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    Pregnant Mom's Flu Shot Protects Baby

    2-for-1 Shot Cuts Infant Flu Risk by 63%
    WebMD Health News
    Reviewed by Louise Chang, MD

    Sept. 17, 2008 -- Pregnant women who get flu shots protect their infants up to age 6 months, a clinical trial shows.

    The study, conducted in Bangladesh and led by Mark C. Steinhoff, MD, at Baltimore's Johns Hopkins University, is the first definitive proof that flu vaccines benefit both mother and infant.

    "Our study shows that a newborn's risk of infection can be greatly reduced by vaccinating Mom during pregnancy. It's a two-for-one benefit," Steinhoff says in a news release. "Infants under six months have the highest rates of hospitalization from influenza among children in the U.S."

    U.S. guidelines advise pregnant women to get flu shots, but only 12% to 13% do. Obstetricians have been slow to pass the recommendation on to women, even though most agree that getting the flu during pregnancy is dangerous.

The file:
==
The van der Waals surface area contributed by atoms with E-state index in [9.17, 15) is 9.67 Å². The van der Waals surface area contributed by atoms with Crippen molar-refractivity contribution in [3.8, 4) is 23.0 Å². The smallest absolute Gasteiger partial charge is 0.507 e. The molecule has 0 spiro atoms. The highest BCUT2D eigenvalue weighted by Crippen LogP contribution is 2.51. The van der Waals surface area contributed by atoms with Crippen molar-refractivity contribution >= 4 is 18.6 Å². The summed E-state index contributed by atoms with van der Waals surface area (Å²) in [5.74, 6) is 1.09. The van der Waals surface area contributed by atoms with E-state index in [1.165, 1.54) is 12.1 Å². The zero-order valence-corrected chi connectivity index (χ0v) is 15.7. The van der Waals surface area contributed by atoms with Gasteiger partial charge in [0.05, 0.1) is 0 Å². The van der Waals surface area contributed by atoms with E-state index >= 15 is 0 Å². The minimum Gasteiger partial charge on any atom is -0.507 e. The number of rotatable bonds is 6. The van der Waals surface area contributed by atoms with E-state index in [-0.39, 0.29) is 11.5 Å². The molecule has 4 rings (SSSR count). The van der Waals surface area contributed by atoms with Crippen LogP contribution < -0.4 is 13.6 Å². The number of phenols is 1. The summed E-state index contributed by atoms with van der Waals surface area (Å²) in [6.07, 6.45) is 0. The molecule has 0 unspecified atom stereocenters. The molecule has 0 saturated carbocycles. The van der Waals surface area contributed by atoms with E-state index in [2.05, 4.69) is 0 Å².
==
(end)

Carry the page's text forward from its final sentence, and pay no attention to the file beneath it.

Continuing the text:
The study enrolled 340 mothers who had not received a flu shot for at least three years. The study showed that vaccinating pregnant women:

    • Cut infants' risk of getting lab-confirmed flu by at least 63%
    • Cut both infants' and mothers' risk of respiratory disease with fever by one-third
    • Prevented respiratory disease with fever in 14 infants and seven mothers for every 100 women vaccinated
    • Prevented one case of lab-confirmed flu for every 16 women vaccinated

    A number of factors affected the study, including a shortage of flu tests. But analysis of these factors suggested that, if anything, they led to an underestimation of the true benefit of flu shots for pregnant women.

    Infants under age 6 months cannot get a flu shot. And since it takes two shots for full protection, there's a gap during which a child might be vulnerable to the flu.

    "Pregnant women should be encouraged to be vaccinated for the flu to protect their infants and themselves," Steinhoff says.

    Researchers from the International Center for Diarrheal Disease Research in Dhaka, Bangladesh, and from Emory University in Atlanta also contributed to the study. The study appears in the Sept. 17 Online First issue of TheNew England Journal of Medicine.

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